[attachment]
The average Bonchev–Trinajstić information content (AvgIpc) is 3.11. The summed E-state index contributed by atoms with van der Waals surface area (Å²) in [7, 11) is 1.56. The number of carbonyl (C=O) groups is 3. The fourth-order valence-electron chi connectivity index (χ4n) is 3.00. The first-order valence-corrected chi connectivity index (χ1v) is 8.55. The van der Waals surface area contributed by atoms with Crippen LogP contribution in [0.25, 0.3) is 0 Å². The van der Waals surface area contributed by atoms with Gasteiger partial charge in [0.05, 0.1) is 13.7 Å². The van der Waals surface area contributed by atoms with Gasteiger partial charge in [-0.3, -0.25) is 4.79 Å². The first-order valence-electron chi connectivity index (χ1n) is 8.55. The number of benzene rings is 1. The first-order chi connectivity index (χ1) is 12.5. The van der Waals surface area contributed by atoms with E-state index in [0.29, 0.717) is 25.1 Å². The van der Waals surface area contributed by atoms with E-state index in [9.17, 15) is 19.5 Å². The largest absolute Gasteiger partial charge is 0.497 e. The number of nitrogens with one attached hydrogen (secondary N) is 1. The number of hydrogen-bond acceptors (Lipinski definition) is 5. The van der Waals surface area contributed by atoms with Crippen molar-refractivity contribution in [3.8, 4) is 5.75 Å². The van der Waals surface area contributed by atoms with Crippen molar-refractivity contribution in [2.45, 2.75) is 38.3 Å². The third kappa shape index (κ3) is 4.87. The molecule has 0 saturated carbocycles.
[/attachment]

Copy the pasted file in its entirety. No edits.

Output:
The average Bonchev–Trinajstić information content (AvgIpc) is 3.11. The summed E-state index contributed by atoms with van der Waals surface area (Å²) in [7, 11) is 1.56. The number of carbonyl (C=O) groups is 3. The fourth-order valence-electron chi connectivity index (χ4n) is 3.00. The first-order valence-corrected chi connectivity index (χ1v) is 8.55. The van der Waals surface area contributed by atoms with Crippen LogP contribution in [0.25, 0.3) is 0 Å². The van der Waals surface area contributed by atoms with Gasteiger partial charge in [0.05, 0.1) is 13.7 Å². The van der Waals surface area contributed by atoms with Gasteiger partial charge in [-0.3, -0.25) is 4.79 Å². The first-order valence-electron chi connectivity index (χ1n) is 8.55. The number of benzene rings is 1. The first-order chi connectivity index (χ1) is 12.5. The van der Waals surface area contributed by atoms with E-state index in [0.29, 0.717) is 25.1 Å². The van der Waals surface area contributed by atoms with E-state index in [9.17, 15) is 19.5 Å². The largest absolute Gasteiger partial charge is 0.497 e. The number of nitrogens with one attached hydrogen (secondary N) is 1. The number of hydrogen-bond acceptors (Lipinski definition) is 5. The van der Waals surface area contributed by atoms with Crippen molar-refractivity contribution in [3.8, 4) is 5.75 Å². The van der Waals surface area contributed by atoms with Crippen molar-refractivity contribution in [2.45, 2.75) is 38.3 Å². The third kappa shape index (κ3) is 4.87. The molecule has 0 saturated carbocycles.